Zohar’s Man of la Book, a popular Bookish blog, has just posted a short, entertaining piece I’ve written about the naming of characters in popular fiction–Polly, in particular.

It begins:

“Pop­u­lar fic­tion for younger read­ers has long fea­tured adven­tur­ous, resource­ful, deter­mined female pro­tag­o­nists, from Lewis Carroll’s Alice to L. Frank Baum’s Dorothy to Philip Pullman’s Lyra to Susanne Collins’s Katniss.

“Their influ­ence on the cul­ture can be far-reaching. The Won­der­ful Wiz­ard of Oz was first pub­lished, to great acclaim, in 1900.  Four years later, respond­ing reluc­tantly to the demands of the novel’s admir­ers, the author pub­lished a sequel, The Mar­velous Land of Oz, but Baum’s eager, insis­tent read­ers would not let him stop there.  His pub­lisher released addi­tional sequels in 1907, 1908, 1909, 1911, 1913, and every year there­after until 1919, when he died.”

Stop by Zohar’s place for the rest!

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Elizabeth Courtney’s recent post in VT Digger, “A Warning from the Future,” describes how a fictional, 50-page white paper written by Naomi Oreskes and Erik Conway presents a grim retrospective account of the sort of catastrophe that generations to come may well be facing.

In 2393, the 300th anniversary of the Great Collapse of 2093, “a scholar from the Second People’s Republic of China” recounts how, “after decades of ignoring the symptoms of climate change–drought and floods, soaring temperatures and rising sea levels, pandemics, plagues and mass migrations–the final collapse of world order occurred with the dramatic melting of the Western Antarctica Ice Sheet.”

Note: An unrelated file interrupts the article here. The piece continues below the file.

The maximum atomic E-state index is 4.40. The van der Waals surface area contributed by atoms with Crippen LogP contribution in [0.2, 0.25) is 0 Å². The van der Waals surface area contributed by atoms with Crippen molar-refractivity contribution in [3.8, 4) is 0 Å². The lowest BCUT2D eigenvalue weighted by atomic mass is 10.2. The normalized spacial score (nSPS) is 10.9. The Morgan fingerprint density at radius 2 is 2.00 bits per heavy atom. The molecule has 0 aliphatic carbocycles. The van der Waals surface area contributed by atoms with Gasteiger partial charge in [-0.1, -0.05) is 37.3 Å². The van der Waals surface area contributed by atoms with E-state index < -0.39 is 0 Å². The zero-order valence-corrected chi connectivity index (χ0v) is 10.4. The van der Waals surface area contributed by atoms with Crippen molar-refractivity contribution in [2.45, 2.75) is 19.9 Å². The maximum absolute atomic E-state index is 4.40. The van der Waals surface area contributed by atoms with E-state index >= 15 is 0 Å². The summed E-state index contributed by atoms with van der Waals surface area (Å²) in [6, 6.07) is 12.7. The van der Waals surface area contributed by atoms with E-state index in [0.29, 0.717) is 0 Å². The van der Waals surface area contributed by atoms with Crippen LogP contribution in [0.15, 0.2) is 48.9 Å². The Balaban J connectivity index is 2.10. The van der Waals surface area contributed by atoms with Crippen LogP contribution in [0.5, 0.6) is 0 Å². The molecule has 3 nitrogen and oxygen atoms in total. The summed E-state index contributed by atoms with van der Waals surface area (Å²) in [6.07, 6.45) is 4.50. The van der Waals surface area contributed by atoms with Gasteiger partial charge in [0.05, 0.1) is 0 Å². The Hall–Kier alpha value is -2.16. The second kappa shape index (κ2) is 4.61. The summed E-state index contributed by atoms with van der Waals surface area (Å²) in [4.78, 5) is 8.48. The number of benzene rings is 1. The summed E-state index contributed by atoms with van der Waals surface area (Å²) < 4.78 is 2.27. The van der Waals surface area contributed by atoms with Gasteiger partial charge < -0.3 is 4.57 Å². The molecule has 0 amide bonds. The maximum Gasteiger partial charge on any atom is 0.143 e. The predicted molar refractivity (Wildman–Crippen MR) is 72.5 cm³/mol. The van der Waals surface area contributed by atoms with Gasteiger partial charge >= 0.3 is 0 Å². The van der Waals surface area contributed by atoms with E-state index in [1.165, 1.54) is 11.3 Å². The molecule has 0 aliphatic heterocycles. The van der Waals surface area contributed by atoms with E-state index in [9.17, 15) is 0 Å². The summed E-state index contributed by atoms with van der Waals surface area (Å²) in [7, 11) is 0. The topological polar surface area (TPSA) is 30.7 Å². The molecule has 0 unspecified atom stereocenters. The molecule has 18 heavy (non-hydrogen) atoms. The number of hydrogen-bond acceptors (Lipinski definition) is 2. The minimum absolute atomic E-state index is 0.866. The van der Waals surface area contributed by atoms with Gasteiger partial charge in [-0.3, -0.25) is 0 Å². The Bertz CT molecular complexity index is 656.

Like the future depicted by POLLY AND THE ONE AND ONLY WORLD, this one is a galvanizing vision of where we’re very possibly headed.  How can we keep it from coming to pass?

Courtney says that Naomi Klein’s new book, “This Changes Everything: Capitalism vs Climate” . . . “makes the case that there will be no polite transition to a new economic model. She predicts that nothing less than ‘slaying capitalism’ is in store, because ‘climate change is not about carbon it’s about capitalism.’”

It’s that what it’s going to take?  The murder of capitalism?  Who will do the slaying?  Or, like a grotesquely fat man, will it give out in painful spasms, gasping under its own crushing weight?  Or will it evolve more gently, piece by piece and place by place, as more and more people make clever, determined, and necessary adjustments to a world/local economy that must surely collapse without them?

Courtney suggests that “what Vermonters are quietly doing up here in the Green Mountains with the localization movement could prove to be a relatively peaceful transition to a new, clean, green, egalitarian economy. If part of the problem is the accumulation of wealth and power into the hands of the few, then it stands to reason that distributing that power to the many, should be a part of the solution.”

Whether it stands to reason or not, even as it may be occurring very gradually on a small scale in fairly homogeneous communities like Vermont, the redistribution of wealth isn’t likely to go down nearly so peacefully in most other parts of this country.  Unless more young people everywhere can begin resist indoctrination and demagoguery.  That I’d like to see.